by JP Richard, SJ&A
To develop and present a winning proposal, you must be organized. The best way to organize is to establish a pattern of operations and follow it. Eventually, the pattern becomes a habit – a series of rote actions universally understood in your organization as the way to proceed. Just think of how easy it would then become to prepare one winning proposal after another in this environment.
Organizing is best done on the basis of a set of principles. Let’s frame these principles as the Five C’s of Proposal Preparation. These are: Compliance, Capabilities, Con Ops, Competition and Compelling. In the next few issues of this newsletter, we will explore what each of these C’s mean to you and to the reviewers of your proposal.
Let’s start with Compliance. Compliance must be addressed in three ways. First, your proposal must comply with Section L of the RFP, Proposal Requirements, which sets forth the specific content and format desired by the Government. This section identifies everything from the size and kind of typeface, to the items they are expecting to see addressed. There are no exceptions for non-compliance—any deviation may result in the exclusion of your proposal for consideration.
Next, we must comply with every want and need expressed in that RFP satisfactorily and in the process, convince the readers that our approach is the best solution. It’s not enough to say that we will do “it”, but we must show how and why our approach is the best, and, it must be presented in the order and format requested in the RFP. Evaluators use a checklist to ensure compliance when reviewing proposals—therefore, your response must not only meet the needs, but respond to them where they expect to find them. Do not make them struggle to evaluate your proposal.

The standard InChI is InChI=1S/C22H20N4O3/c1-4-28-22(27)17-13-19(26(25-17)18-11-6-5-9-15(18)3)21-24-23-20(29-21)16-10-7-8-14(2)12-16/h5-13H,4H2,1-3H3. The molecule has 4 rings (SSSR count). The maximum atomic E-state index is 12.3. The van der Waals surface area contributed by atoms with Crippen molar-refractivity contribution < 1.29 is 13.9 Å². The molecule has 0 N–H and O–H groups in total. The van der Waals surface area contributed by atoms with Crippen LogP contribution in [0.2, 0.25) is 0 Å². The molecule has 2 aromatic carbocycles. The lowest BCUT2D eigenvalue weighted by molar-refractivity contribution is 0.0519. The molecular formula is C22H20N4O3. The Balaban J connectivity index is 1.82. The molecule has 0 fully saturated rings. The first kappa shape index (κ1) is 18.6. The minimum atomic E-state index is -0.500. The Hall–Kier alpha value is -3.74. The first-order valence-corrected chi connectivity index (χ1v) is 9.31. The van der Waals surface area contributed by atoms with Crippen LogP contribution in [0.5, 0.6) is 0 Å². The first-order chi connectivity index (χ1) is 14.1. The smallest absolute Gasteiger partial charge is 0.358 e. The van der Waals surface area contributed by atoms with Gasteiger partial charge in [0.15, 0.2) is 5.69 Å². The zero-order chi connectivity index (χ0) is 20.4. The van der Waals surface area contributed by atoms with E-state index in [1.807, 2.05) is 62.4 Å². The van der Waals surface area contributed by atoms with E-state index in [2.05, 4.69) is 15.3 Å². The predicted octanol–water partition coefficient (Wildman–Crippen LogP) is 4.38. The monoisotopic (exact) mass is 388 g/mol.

That’s why organizing the proposal response to exactly mirror the outline of the RFP is so important. This ensures that your response hits every requirement, and that the reviewers are aware that you have hit all of the requirements because they found them in the right order. The best way to ensure that you have met the first “C,” is to prepare a “Shred” of the RFP – including an Outline and a Compliance Matrix, identifying what is required for every section. Read every word of the RFP, including Appendices—often, there are requirements where you don’t expect to find them.
Compliance also means you give them what they want—even though you might think they need something altogether different. Respond to their requirements, not to your ideal concept of how it should be done. But that is the subject for another article; in our next issue we will talk about Capabilities.
If you would like to discuss ways in which we can support your proposal needs, contact JP by e-mail at firstname.lastname@example.org or call him at 703-568-6417.